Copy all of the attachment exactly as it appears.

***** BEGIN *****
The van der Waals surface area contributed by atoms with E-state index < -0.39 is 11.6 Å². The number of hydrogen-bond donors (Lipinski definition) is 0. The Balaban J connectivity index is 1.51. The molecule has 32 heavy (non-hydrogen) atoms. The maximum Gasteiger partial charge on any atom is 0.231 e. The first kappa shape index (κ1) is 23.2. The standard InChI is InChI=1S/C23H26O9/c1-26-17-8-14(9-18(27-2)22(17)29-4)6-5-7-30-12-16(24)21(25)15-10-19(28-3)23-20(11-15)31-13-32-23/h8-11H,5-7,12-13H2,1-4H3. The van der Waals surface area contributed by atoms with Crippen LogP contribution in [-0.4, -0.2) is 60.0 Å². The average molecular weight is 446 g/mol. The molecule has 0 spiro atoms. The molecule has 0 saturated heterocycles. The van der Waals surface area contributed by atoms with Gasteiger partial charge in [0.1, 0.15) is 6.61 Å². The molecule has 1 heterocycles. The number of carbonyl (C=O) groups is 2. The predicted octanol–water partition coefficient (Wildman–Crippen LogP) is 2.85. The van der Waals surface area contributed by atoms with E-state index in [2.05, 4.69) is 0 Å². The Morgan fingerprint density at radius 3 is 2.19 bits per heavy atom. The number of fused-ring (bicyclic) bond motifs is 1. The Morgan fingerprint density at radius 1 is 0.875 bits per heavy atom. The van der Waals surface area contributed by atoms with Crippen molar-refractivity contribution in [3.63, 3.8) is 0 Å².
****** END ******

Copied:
The van der Waals surface area contributed by atoms with E-state index < -0.39 is 11.6 Å². The number of hydrogen-bond donors (Lipinski definition) is 0. The Balaban J connectivity index is 1.51. The molecule has 32 heavy (non-hydrogen) atoms. The maximum Gasteiger partial charge on any atom is 0.231 e. The first kappa shape index (κ1) is 23.2. The standard InChI is InChI=1S/C23H26O9/c1-26-17-8-14(9-18(27-2)22(17)29-4)6-5-7-30-12-16(24)21(25)15-10-19(28-3)23-20(11-15)31-13-32-23/h8-11H,5-7,12-13H2,1-4H3. The van der Waals surface area contributed by atoms with Crippen LogP contribution in [-0.4, -0.2) is 60.0 Å². The average molecular weight is 446 g/mol. The molecule has 0 spiro atoms. The molecule has 0 saturated heterocycles. The van der Waals surface area contributed by atoms with Gasteiger partial charge in [0.1, 0.15) is 6.61 Å². The molecule has 1 heterocycles. The number of carbonyl (C=O) groups is 2. The predicted octanol–water partition coefficient (Wildman–Crippen LogP) is 2.85. The van der Waals surface area contributed by atoms with E-state index in [2.05, 4.69) is 0 Å². The Morgan fingerprint density at radius 3 is 2.19 bits per heavy atom. The number of fused-ring (bicyclic) bond motifs is 1. The Morgan fingerprint density at radius 1 is 0.875 bits per heavy atom. The van der Waals surface area contributed by atoms with Crippen molar-refractivity contribution in [3.63, 3.8) is 0 Å².